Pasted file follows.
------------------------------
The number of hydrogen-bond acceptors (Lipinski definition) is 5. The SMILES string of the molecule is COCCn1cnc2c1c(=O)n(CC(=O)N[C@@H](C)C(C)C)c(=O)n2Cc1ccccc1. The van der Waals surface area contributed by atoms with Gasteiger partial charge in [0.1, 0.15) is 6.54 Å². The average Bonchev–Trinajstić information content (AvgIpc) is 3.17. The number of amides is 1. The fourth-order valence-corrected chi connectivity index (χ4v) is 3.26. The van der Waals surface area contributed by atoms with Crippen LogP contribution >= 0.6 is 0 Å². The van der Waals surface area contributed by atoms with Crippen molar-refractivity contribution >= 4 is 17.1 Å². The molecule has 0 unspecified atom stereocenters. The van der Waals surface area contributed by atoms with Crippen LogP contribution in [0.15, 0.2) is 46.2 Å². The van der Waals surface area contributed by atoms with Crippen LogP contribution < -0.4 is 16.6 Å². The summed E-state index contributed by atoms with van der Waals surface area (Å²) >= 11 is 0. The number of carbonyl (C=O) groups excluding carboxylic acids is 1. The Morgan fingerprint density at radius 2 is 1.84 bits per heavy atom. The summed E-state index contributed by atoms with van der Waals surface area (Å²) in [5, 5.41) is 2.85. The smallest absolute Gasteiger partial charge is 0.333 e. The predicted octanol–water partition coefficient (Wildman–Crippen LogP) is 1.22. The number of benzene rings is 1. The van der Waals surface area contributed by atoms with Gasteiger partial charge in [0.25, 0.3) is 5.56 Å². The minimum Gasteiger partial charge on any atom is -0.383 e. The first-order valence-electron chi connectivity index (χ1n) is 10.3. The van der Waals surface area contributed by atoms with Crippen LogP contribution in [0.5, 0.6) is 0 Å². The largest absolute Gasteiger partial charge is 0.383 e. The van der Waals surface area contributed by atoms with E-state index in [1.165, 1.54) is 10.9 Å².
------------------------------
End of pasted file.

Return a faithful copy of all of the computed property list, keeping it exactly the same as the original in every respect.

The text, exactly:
The number of hydrogen-bond acceptors (Lipinski definition) is 5. The SMILES string of the molecule is COCCn1cnc2c1c(=O)n(CC(=O)N[C@@H](C)C(C)C)c(=O)n2Cc1ccccc1. The van der Waals surface area contributed by atoms with Gasteiger partial charge in [0.1, 0.15) is 6.54 Å². The average Bonchev–Trinajstić information content (AvgIpc) is 3.17. The number of amides is 1. The fourth-order valence-corrected chi connectivity index (χ4v) is 3.26. The van der Waals surface area contributed by atoms with Crippen LogP contribution >= 0.6 is 0 Å². The van der Waals surface area contributed by atoms with Crippen molar-refractivity contribution >= 4 is 17.1 Å². The molecule has 0 unspecified atom stereocenters. The van der Waals surface area contributed by atoms with Crippen LogP contribution in [0.15, 0.2) is 46.2 Å². The van der Waals surface area contributed by atoms with Crippen LogP contribution < -0.4 is 16.6 Å². The summed E-state index contributed by atoms with van der Waals surface area (Å²) >= 11 is 0. The number of carbonyl (C=O) groups excluding carboxylic acids is 1. The Morgan fingerprint density at radius 2 is 1.84 bits per heavy atom. The summed E-state index contributed by atoms with van der Waals surface area (Å²) in [5, 5.41) is 2.85. The smallest absolute Gasteiger partial charge is 0.333 e. The predicted octanol–water partition coefficient (Wildman–Crippen LogP) is 1.22. The number of benzene rings is 1. The van der Waals surface area contributed by atoms with Gasteiger partial charge in [0.25, 0.3) is 5.56 Å². The minimum Gasteiger partial charge on any atom is -0.383 e. The first-order valence-electron chi connectivity index (χ1n) is 10.3. The van der Waals surface area contributed by atoms with Crippen LogP contribution in [0.5, 0.6) is 0 Å². The largest absolute Gasteiger partial charge is 0.383 e. The van der Waals surface area contributed by atoms with E-state index in [1.165, 1.54) is 10.9 Å².